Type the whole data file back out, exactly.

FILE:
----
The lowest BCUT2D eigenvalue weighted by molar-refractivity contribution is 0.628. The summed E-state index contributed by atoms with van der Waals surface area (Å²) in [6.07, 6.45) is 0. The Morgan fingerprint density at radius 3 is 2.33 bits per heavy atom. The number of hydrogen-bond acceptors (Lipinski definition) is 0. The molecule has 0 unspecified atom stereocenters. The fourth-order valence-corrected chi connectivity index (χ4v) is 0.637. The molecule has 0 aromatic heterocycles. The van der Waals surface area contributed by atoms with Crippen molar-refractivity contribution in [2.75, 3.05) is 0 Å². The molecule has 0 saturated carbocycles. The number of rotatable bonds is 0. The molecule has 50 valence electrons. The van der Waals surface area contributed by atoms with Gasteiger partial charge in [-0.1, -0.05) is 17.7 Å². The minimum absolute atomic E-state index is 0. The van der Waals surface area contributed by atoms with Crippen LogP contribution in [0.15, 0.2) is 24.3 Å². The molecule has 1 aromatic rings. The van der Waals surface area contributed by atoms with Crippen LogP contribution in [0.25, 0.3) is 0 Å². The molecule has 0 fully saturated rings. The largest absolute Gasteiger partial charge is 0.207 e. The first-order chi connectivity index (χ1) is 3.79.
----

The lowest BCUT2D eigenvalue weighted by molar-refractivity contribution is 0.628. The summed E-state index contributed by atoms with van der Waals surface area (Å²) in [6.07, 6.45) is 0. The Morgan fingerprint density at radius 3 is 2.33 bits per heavy atom. The number of hydrogen-bond acceptors (Lipinski definition) is 0. The molecule has 0 unspecified atom stereocenters. The fourth-order valence-corrected chi connectivity index (χ4v) is 0.637. The molecule has 0 aromatic heterocycles. The van der Waals surface area contributed by atoms with Crippen molar-refractivity contribution in [2.75, 3.05) is 0 Å². The molecule has 0 saturated carbocycles. The number of rotatable bonds is 0. The molecule has 50 valence electrons. The van der Waals surface area contributed by atoms with Gasteiger partial charge in [-0.1, -0.05) is 17.7 Å². The minimum absolute atomic E-state index is 0. The van der Waals surface area contributed by atoms with Crippen LogP contribution in [0.15, 0.2) is 24.3 Å². The molecule has 1 aromatic rings. The van der Waals surface area contributed by atoms with Crippen LogP contribution in [0.25, 0.3) is 0 Å². The molecule has 0 fully saturated rings. The largest absolute Gasteiger partial charge is 0.207 e. The first-order chi connectivity index (χ1) is 3.79.